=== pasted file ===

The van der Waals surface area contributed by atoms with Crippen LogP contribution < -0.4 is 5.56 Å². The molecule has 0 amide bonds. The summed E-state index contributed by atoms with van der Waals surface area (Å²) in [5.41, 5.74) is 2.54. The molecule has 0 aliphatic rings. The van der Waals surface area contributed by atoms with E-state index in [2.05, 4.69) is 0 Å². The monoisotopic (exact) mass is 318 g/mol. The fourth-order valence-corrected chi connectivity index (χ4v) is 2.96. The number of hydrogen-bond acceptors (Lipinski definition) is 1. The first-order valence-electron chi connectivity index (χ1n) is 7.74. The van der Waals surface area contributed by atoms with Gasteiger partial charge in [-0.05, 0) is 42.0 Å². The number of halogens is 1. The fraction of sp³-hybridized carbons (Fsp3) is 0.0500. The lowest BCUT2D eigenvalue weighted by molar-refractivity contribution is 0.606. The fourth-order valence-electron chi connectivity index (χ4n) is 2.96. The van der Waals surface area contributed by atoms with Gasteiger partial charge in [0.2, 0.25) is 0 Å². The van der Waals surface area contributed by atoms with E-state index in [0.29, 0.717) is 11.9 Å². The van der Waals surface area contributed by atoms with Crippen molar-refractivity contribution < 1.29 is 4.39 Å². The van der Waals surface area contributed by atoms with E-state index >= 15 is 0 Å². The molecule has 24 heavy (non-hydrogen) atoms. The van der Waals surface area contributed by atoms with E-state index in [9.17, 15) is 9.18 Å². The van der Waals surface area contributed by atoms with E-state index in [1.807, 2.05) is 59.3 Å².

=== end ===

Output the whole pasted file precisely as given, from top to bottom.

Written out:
The van der Waals surface area contributed by atoms with Crippen LogP contribution < -0.4 is 5.56 Å². The molecule has 0 amide bonds. The summed E-state index contributed by atoms with van der Waals surface area (Å²) in [5.41, 5.74) is 2.54. The molecule has 0 aliphatic rings. The van der Waals surface area contributed by atoms with E-state index in [2.05, 4.69) is 0 Å². The monoisotopic (exact) mass is 318 g/mol. The fourth-order valence-corrected chi connectivity index (χ4v) is 2.96. The number of hydrogen-bond acceptors (Lipinski definition) is 1. The first-order valence-electron chi connectivity index (χ1n) is 7.74. The van der Waals surface area contributed by atoms with Gasteiger partial charge in [-0.05, 0) is 42.0 Å². The number of halogens is 1. The fraction of sp³-hybridized carbons (Fsp3) is 0.0500. The lowest BCUT2D eigenvalue weighted by molar-refractivity contribution is 0.606. The fourth-order valence-electron chi connectivity index (χ4n) is 2.96. The van der Waals surface area contributed by atoms with Gasteiger partial charge in [0.2, 0.25) is 0 Å². The van der Waals surface area contributed by atoms with E-state index in [0.29, 0.717) is 11.9 Å². The van der Waals surface area contributed by atoms with Crippen molar-refractivity contribution < 1.29 is 4.39 Å². The van der Waals surface area contributed by atoms with E-state index >= 15 is 0 Å². The molecule has 24 heavy (non-hydrogen) atoms. The van der Waals surface area contributed by atoms with E-state index in [9.17, 15) is 9.18 Å². The van der Waals surface area contributed by atoms with E-state index in [1.807, 2.05) is 59.3 Å².